Newton is best known for the legendary book Philosophiæ Naturalis Principia Mathematica (Latin for Mathematical Principles of Natural Philosophy). Here he sets down the sum total of his considerable discoveries in mechanics.
This is a rigorous presentation of his well-known laws of mechanics and his theory of gravitation.
His law of universal gravitation states that everything in the universe attracts everything else in the universe with a force which is directly proportional to the product of their masses and inversely proportional to the square of the distance between their centres.
He used his theory of gravitation to prove Kepler’s laws of planetary motion, account for the tides, the trajectories of comets, the precession of the equinoxes and more.
He demonstrated that the motion of objects on Earth and celestial bodies in space could be accounted for by the same set of principles. This finally made sense of the heliocentric model of the universe and explained Kepler’s astronomical observations. Thus dismissing any serious doubt of the heliocentric model.
This was a crucial moment in physics! The importance of providing a single set of principles which explained the behaviour of both Earthly and celestial bodies can hardly be overstated.
Before Newton, it was customary to view the Heavens as a strange place very different from the Earth and not subject to the same kinds of laws. But Newton helped change this by showing that in fact the heavens and the Earth obeyed fundamentally the same equations.
This greatly demystified the heavens and helped to make the point that physic was a truly universal science which could explain everything, even the heavens.
But what about his other laws of motion? Chances are that if you have a science education, you have encountered these laws, even if you can’t remember them offhand. They are very simple laws which can be very easily understood and used by school children.
That is part of their beauty. They are not the sort of complicated, difficult to work with equations that take considerable mathematical expertise or computational tools to deal with. Which is more than can be said for several other equations in modern physics.
But, surely the worth of a theory is not in how elegantly simple to work with its mathematics is. Several aspects of the mathematics of quantum theory is much more difficult to work with. But that does not make it any less true or important. Regardless of what we think of the interpretations of the mathematics of quantum theory.
If you are dealing with something that moves, at least something that does not move at an appreciable fraction of the speed of light, then Newton’s Laws of Motion are bound to be relevant. You can use them to understand the behaviour and trajectory of the objects in question.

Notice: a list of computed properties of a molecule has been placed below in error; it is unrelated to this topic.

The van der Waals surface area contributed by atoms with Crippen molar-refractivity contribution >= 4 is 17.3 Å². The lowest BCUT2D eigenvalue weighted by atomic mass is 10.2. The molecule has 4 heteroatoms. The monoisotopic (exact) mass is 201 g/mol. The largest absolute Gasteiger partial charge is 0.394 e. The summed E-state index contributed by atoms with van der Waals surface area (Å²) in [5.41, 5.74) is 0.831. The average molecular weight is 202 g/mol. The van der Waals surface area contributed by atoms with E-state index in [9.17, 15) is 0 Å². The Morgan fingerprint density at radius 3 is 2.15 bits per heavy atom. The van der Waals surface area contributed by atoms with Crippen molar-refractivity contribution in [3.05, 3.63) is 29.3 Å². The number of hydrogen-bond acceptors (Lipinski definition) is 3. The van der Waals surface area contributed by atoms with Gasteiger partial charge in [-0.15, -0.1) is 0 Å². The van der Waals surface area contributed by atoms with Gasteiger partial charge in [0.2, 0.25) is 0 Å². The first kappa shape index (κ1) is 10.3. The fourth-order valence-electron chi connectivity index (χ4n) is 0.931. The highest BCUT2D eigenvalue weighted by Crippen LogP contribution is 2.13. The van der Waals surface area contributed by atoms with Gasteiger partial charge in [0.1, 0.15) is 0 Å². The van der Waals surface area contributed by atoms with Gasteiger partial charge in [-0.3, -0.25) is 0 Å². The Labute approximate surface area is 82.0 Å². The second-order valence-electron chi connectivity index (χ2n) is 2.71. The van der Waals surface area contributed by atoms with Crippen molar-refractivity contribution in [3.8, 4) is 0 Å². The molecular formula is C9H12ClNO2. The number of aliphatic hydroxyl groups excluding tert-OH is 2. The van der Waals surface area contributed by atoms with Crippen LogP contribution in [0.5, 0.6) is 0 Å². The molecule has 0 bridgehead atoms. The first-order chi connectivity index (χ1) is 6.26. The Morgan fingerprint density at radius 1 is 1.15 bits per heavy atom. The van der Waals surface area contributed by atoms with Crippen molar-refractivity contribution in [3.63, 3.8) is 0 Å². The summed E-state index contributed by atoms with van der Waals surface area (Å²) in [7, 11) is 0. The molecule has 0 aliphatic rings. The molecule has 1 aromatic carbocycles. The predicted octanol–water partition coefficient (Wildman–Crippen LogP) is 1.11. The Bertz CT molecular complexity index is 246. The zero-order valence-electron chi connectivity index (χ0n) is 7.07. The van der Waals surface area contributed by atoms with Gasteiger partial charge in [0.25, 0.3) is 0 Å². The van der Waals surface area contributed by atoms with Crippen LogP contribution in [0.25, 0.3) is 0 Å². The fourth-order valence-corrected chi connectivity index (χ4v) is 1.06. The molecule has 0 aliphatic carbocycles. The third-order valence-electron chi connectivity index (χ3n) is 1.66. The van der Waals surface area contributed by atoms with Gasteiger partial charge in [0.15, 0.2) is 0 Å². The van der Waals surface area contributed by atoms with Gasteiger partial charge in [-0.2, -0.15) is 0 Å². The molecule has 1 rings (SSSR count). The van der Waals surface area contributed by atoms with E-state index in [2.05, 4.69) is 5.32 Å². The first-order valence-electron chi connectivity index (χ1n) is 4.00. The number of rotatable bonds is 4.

In fact, the motion of virtually everything we deal with in normal life can be understood in terms of Newton’s Laws of Motion. Without them, the motion and behaviour of a great many objects in our world could not be properly understood.
They serve as the basis for much of physics, certainly much of the branch of physics known as mechanics. And have been important in several other branches of physics.
Until they were superseded by Einstein’s Relativity, his law of gravitation were used to understand the motions and behaviour of much of the celestial objects in our universe. Without an understanding of gravity as provided by Newton or Einstein’s equations, the behaviour of most of the objects in space cannot be understood.
But, the importance of this goes far beyond providing an understanding of the motion of Earthly and celestial objects. Newton was one of the first to show that many aspects of nature can be easily understood by the application of simple physical principles.
Not only that, he showed that the behaviour of these physical objects could be calculated and predicted using simple equations.
This made an immense case for the power of science, physics in particular, for understanding the universe and predicting its behaviour.
The work of Newton showed just how much of the real world could be understood and predicted using simple equations. But, not only this, it showed the immense power of induction.
This was key to Newtons immense success. He was a master of grasping the commonalities between seemingly disparate things such as rocks on Earth and comets in space and identifying general principles which applied to both kinds of entities.
We will talk further about induction in a later episode. But for now note that a key reason for Newton’s success at explaining so much of nature with a few simple principles, is his application of induction.
Another important aspect of Newton’s laws of motion is that his theory of calculus was crucial in helping to derive them. In fact, you can, as Newton did, use simple calculus to derive various of his laws of motion from previously established ones.
This illustrates the vital role mathematics plays in physics. Mathematics is the science of quantifying relationships between things. Physics of course deals with many such relationships.